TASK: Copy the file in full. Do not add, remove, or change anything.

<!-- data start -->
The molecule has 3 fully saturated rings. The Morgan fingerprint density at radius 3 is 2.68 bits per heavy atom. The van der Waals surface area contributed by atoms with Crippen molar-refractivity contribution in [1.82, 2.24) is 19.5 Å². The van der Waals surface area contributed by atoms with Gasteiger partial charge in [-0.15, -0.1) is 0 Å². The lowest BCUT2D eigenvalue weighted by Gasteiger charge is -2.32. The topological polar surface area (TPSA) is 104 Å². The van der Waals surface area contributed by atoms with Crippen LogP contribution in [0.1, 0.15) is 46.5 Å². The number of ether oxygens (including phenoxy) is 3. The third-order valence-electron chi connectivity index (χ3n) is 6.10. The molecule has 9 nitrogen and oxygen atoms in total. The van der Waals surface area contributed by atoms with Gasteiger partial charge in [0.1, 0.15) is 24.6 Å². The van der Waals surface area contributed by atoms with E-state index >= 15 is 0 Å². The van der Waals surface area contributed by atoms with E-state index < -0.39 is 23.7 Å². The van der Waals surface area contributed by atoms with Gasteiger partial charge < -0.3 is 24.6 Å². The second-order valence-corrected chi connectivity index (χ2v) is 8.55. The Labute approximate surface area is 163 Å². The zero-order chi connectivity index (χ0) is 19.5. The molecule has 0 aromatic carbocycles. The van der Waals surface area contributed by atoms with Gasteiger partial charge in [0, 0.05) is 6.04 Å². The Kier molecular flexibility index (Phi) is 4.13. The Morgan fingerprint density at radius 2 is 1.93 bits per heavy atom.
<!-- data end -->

The molecule has 3 fully saturated rings. The Morgan fingerprint density at radius 3 is 2.68 bits per heavy atom. The van der Waals surface area contributed by atoms with Crippen molar-refractivity contribution in [1.82, 2.24) is 19.5 Å². The van der Waals surface area contributed by atoms with Gasteiger partial charge in [-0.15, -0.1) is 0 Å². The lowest BCUT2D eigenvalue weighted by Gasteiger charge is -2.32. The topological polar surface area (TPSA) is 104 Å². The van der Waals surface area contributed by atoms with Crippen LogP contribution in [0.1, 0.15) is 46.5 Å². The number of ether oxygens (including phenoxy) is 3. The third-order valence-electron chi connectivity index (χ3n) is 6.10. The molecule has 9 nitrogen and oxygen atoms in total. The van der Waals surface area contributed by atoms with Gasteiger partial charge in [0.1, 0.15) is 24.6 Å². The van der Waals surface area contributed by atoms with E-state index >= 15 is 0 Å². The van der Waals surface area contributed by atoms with E-state index < -0.39 is 23.7 Å². The van der Waals surface area contributed by atoms with Gasteiger partial charge < -0.3 is 24.6 Å². The second-order valence-corrected chi connectivity index (χ2v) is 8.55. The Labute approximate surface area is 163 Å². The zero-order chi connectivity index (χ0) is 19.5. The molecule has 0 aromatic carbocycles. The van der Waals surface area contributed by atoms with Gasteiger partial charge in [0, 0.05) is 6.04 Å². The Kier molecular flexibility index (Phi) is 4.13. The Morgan fingerprint density at radius 2 is 1.93 bits per heavy atom.